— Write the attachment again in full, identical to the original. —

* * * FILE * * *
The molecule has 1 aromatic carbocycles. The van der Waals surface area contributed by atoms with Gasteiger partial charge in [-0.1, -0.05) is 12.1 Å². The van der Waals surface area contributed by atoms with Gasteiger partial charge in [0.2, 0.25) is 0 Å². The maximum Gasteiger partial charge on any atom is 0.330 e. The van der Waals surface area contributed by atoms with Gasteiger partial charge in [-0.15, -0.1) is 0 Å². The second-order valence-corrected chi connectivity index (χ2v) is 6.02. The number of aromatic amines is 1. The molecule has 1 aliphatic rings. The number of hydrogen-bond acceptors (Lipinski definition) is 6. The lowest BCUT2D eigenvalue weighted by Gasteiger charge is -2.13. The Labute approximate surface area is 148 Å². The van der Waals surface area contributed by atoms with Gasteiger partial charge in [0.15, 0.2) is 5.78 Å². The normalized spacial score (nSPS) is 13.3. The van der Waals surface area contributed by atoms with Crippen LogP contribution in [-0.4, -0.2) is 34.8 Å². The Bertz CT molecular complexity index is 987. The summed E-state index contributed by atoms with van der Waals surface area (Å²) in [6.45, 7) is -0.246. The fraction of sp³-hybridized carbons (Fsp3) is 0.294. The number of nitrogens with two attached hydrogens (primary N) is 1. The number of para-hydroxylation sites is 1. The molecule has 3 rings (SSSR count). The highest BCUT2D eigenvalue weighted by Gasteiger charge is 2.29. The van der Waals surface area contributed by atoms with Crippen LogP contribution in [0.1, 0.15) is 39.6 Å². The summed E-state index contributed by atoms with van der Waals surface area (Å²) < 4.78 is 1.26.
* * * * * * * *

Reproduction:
The molecule has 1 aromatic carbocycles. The van der Waals surface area contributed by atoms with Gasteiger partial charge in [-0.1, -0.05) is 12.1 Å². The van der Waals surface area contributed by atoms with Gasteiger partial charge in [0.2, 0.25) is 0 Å². The maximum Gasteiger partial charge on any atom is 0.330 e. The van der Waals surface area contributed by atoms with Gasteiger partial charge in [-0.15, -0.1) is 0 Å². The second-order valence-corrected chi connectivity index (χ2v) is 6.02. The number of aromatic amines is 1. The molecule has 1 aliphatic rings. The number of hydrogen-bond acceptors (Lipinski definition) is 6. The lowest BCUT2D eigenvalue weighted by Gasteiger charge is -2.13. The Labute approximate surface area is 148 Å². The van der Waals surface area contributed by atoms with Gasteiger partial charge in [0.15, 0.2) is 5.78 Å². The normalized spacial score (nSPS) is 13.3. The van der Waals surface area contributed by atoms with Crippen LogP contribution in [-0.4, -0.2) is 34.8 Å². The Bertz CT molecular complexity index is 987. The summed E-state index contributed by atoms with van der Waals surface area (Å²) in [6.45, 7) is -0.246. The fraction of sp³-hybridized carbons (Fsp3) is 0.294. The number of nitrogens with two attached hydrogens (primary N) is 1. The number of para-hydroxylation sites is 1. The molecule has 3 rings (SSSR count). The highest BCUT2D eigenvalue weighted by Gasteiger charge is 2.29. The van der Waals surface area contributed by atoms with Crippen LogP contribution in [0.1, 0.15) is 39.6 Å². The summed E-state index contributed by atoms with van der Waals surface area (Å²) < 4.78 is 1.26.